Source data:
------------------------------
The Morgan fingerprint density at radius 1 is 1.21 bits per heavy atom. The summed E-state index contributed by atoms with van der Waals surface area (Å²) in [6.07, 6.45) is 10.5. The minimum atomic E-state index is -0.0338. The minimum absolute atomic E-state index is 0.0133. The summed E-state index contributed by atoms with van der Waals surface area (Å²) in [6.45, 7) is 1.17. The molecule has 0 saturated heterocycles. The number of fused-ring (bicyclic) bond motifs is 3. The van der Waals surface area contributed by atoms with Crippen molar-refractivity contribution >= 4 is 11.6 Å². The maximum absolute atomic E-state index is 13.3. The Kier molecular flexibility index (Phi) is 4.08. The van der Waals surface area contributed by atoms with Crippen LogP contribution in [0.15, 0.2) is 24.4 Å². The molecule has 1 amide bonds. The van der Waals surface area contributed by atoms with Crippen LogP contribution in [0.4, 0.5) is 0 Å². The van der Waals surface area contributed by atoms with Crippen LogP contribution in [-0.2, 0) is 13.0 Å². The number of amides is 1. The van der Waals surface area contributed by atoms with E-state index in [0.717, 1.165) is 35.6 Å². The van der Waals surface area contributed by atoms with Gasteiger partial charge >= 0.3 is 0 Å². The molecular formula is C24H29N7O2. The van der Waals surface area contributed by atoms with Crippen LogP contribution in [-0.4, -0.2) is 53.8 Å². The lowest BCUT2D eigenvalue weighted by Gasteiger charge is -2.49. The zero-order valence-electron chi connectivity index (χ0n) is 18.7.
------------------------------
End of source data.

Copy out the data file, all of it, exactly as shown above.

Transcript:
The Morgan fingerprint density at radius 1 is 1.21 bits per heavy atom. The summed E-state index contributed by atoms with van der Waals surface area (Å²) in [6.07, 6.45) is 10.5. The minimum atomic E-state index is -0.0338. The minimum absolute atomic E-state index is 0.0133. The summed E-state index contributed by atoms with van der Waals surface area (Å²) in [6.45, 7) is 1.17. The molecule has 0 saturated heterocycles. The number of fused-ring (bicyclic) bond motifs is 3. The van der Waals surface area contributed by atoms with Crippen molar-refractivity contribution >= 4 is 11.6 Å². The maximum absolute atomic E-state index is 13.3. The Kier molecular flexibility index (Phi) is 4.08. The van der Waals surface area contributed by atoms with Crippen LogP contribution in [0.15, 0.2) is 24.4 Å². The molecule has 1 amide bonds. The van der Waals surface area contributed by atoms with Crippen LogP contribution in [0.4, 0.5) is 0 Å². The van der Waals surface area contributed by atoms with Crippen LogP contribution in [-0.2, 0) is 13.0 Å². The number of amides is 1. The van der Waals surface area contributed by atoms with E-state index in [0.717, 1.165) is 35.6 Å². The van der Waals surface area contributed by atoms with Gasteiger partial charge >= 0.3 is 0 Å². The molecular formula is C24H29N7O2. The van der Waals surface area contributed by atoms with Crippen LogP contribution in [-0.4, -0.2) is 53.8 Å². The lowest BCUT2D eigenvalue weighted by Gasteiger charge is -2.49. The zero-order valence-electron chi connectivity index (χ0n) is 18.7.